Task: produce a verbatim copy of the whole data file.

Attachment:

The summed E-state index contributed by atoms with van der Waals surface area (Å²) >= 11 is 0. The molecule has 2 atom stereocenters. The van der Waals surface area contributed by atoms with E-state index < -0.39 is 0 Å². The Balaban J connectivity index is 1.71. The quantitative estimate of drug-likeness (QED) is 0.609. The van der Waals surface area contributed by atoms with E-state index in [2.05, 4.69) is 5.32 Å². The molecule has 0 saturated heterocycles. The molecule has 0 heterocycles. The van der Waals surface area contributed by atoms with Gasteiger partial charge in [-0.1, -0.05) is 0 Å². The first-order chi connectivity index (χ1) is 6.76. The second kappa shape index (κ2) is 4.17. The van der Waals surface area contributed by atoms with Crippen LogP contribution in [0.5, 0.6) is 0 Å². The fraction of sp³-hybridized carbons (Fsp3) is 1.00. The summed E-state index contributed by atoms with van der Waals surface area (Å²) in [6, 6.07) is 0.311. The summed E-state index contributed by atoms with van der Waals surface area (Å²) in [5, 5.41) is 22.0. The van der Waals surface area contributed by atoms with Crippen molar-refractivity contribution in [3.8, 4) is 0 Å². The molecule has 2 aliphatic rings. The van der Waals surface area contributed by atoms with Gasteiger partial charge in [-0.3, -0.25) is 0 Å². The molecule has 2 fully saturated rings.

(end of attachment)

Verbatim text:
The summed E-state index contributed by atoms with van der Waals surface area (Å²) >= 11 is 0. The molecule has 2 atom stereocenters. The van der Waals surface area contributed by atoms with E-state index < -0.39 is 0 Å². The Balaban J connectivity index is 1.71. The quantitative estimate of drug-likeness (QED) is 0.609. The van der Waals surface area contributed by atoms with E-state index in [2.05, 4.69) is 5.32 Å². The molecule has 0 saturated heterocycles. The molecule has 0 heterocycles. The van der Waals surface area contributed by atoms with Gasteiger partial charge in [-0.1, -0.05) is 0 Å². The first-order chi connectivity index (χ1) is 6.76. The second kappa shape index (κ2) is 4.17. The van der Waals surface area contributed by atoms with Crippen LogP contribution in [0.5, 0.6) is 0 Å². The fraction of sp³-hybridized carbons (Fsp3) is 1.00. The summed E-state index contributed by atoms with van der Waals surface area (Å²) in [6, 6.07) is 0.311. The summed E-state index contributed by atoms with van der Waals surface area (Å²) in [5, 5.41) is 22.0. The van der Waals surface area contributed by atoms with Crippen molar-refractivity contribution in [3.8, 4) is 0 Å². The molecule has 2 aliphatic rings. The van der Waals surface area contributed by atoms with Gasteiger partial charge in [-0.3, -0.25) is 0 Å². The molecule has 2 fully saturated rings.